Theoretical and Applied Genetics

, Volume 92, Issue 3, pp 492–497

Inheritance of oilseed rape (Brassica napus) RAPD markers in a backcross progeny with Brassica campestris

Authors

  • T. R. Mikkelsen
    • Plant Genetics Section, Environmental Science and Technology DepartmentRisø National Laboratory
  • J. Jensen
    • Plant Genetics Section, Environmental Science and Technology DepartmentRisø National Laboratory
  • R. B. Jørgensen
    • Plant Genetics Section, Environmental Science and Technology DepartmentRisø National Laboratory
Article

DOI: 10.1007/BF00223698

Cite this article as:
Mikkelsen, T.R., Jensen, J. & Jørgensen, R.B. Theoret. Appl. Genetics (1996) 92: 492. doi:10.1007/BF00223698

Abstract

Different cultivars/transgenic lines of oilseed rape (Brassica napus) were crossed (as females) with different cultivars/populations of Brassica campestris. All cross combinations produced seed, with an average seed set per pollination of 9.8. Backcrossing of selected interspecific hybrids (as females) to B. campestris resulted in a much lower seed set, average 0.7 seed per pollination. In the single backcross progeny where a large enough population (92 plants) was obtained for analysis, 33 B. napus specific RAPD markers were investigated to determine the extent of transfer of oilseed rape genetic material into this population. Markers were transferred to the backcross generation with frequencies ranging from 26% to 91%. Almost all of the markers (30/33) were transferred in a frequency not significantly different from 50%. Analysis of the pairwise segregation of markers revealed that 23 markers could be assigned to six linkage groups, most probably reflecting six B. napus C-chromosomes. The presence of backcross plants with recombinant genotypes suggests that complex genetic processes can take place during interspecific hybridisation and backcrossing in these Brassica species. The implications of our results for the possible choice of integration sites of transgenes in oilseed rape are discussed.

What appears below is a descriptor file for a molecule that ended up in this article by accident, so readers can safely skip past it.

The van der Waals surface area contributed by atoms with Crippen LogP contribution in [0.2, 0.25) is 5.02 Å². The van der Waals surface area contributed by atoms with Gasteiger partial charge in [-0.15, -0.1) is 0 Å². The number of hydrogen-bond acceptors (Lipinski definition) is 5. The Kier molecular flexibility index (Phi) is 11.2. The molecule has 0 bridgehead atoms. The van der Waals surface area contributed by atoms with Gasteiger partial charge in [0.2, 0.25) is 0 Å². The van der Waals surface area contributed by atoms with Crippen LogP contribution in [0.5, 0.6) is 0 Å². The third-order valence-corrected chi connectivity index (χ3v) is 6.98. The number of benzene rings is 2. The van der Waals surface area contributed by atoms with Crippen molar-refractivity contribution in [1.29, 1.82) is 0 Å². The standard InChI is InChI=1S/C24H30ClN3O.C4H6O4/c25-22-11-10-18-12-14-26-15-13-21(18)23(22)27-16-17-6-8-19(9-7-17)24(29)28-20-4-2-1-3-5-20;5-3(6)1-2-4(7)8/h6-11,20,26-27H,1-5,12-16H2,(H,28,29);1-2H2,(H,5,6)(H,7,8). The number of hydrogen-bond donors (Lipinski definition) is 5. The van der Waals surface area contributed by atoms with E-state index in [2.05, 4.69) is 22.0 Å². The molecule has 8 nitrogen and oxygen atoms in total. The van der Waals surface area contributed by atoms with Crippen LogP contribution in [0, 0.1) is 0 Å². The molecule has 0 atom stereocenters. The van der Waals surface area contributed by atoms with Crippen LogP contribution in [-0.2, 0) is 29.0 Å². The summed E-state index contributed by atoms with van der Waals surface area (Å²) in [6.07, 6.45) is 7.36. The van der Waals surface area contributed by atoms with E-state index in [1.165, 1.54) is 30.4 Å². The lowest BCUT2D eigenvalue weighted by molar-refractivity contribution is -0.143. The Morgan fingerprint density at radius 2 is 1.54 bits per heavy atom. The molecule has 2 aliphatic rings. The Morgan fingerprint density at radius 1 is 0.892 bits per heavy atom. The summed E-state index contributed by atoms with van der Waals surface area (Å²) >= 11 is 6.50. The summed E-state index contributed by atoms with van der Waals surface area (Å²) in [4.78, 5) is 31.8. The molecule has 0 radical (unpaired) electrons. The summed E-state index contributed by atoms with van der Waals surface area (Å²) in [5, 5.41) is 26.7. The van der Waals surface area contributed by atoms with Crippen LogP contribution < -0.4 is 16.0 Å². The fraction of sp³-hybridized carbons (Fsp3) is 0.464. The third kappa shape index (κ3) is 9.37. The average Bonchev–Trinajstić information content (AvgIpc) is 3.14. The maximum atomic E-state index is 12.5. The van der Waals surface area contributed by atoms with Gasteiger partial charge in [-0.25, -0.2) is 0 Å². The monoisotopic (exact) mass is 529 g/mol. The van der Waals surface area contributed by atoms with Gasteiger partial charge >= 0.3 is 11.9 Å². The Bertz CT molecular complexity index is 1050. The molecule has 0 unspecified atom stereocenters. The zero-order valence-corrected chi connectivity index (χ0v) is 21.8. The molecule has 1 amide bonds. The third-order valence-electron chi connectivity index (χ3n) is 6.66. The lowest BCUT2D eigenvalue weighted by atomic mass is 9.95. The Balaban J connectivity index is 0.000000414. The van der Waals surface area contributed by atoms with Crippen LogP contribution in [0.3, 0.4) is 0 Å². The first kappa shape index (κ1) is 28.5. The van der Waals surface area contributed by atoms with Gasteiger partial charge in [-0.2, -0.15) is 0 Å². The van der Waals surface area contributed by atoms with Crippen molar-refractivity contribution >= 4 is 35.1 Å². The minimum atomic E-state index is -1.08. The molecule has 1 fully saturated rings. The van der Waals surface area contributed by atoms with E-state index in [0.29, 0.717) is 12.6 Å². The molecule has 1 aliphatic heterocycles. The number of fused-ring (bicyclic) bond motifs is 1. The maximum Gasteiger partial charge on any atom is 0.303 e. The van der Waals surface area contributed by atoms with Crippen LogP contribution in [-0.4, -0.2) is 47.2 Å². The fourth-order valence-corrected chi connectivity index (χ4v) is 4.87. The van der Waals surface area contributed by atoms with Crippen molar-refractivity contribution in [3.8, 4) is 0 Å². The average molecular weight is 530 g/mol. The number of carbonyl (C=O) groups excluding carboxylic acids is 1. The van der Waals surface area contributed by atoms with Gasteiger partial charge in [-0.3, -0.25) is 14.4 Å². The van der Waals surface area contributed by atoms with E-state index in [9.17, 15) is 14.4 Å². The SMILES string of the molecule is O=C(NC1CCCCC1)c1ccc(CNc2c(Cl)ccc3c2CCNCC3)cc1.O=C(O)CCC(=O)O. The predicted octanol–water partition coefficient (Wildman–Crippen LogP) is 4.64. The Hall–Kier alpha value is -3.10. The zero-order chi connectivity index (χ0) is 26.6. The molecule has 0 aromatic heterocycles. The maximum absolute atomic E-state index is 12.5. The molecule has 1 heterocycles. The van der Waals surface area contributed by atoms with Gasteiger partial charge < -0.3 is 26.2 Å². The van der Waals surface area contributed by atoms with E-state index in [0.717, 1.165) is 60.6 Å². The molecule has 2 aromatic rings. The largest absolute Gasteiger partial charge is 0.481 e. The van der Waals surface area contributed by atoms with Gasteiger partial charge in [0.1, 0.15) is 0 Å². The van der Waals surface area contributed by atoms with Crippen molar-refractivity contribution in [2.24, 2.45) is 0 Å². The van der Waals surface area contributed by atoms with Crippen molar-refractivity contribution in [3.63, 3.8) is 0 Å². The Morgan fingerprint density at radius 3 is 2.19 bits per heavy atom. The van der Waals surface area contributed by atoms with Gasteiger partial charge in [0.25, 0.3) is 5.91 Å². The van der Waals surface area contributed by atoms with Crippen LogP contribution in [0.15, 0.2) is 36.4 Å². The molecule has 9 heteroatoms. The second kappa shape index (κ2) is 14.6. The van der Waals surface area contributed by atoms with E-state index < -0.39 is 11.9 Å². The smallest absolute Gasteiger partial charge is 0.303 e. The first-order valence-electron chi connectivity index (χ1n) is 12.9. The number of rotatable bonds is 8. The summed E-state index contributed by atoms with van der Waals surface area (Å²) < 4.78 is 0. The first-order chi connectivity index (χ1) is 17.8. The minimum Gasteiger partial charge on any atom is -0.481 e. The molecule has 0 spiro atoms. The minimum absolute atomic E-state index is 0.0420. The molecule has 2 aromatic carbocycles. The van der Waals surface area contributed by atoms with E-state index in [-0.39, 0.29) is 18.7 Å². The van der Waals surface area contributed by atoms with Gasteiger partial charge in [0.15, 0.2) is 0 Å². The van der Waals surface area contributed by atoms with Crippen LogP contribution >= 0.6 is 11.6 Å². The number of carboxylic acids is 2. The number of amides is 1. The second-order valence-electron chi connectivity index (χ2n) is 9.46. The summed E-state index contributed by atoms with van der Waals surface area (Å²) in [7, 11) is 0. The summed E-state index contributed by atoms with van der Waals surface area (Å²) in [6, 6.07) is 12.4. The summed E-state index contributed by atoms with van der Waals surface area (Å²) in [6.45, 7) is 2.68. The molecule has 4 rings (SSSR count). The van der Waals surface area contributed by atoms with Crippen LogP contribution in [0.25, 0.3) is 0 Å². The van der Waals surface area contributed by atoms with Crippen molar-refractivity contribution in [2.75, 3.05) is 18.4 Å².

Key words

Interspecific hybridisationIntrogressionGene flowRisk assessmentTransgenic plants
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Copyright information

© Springer-Verlag 1996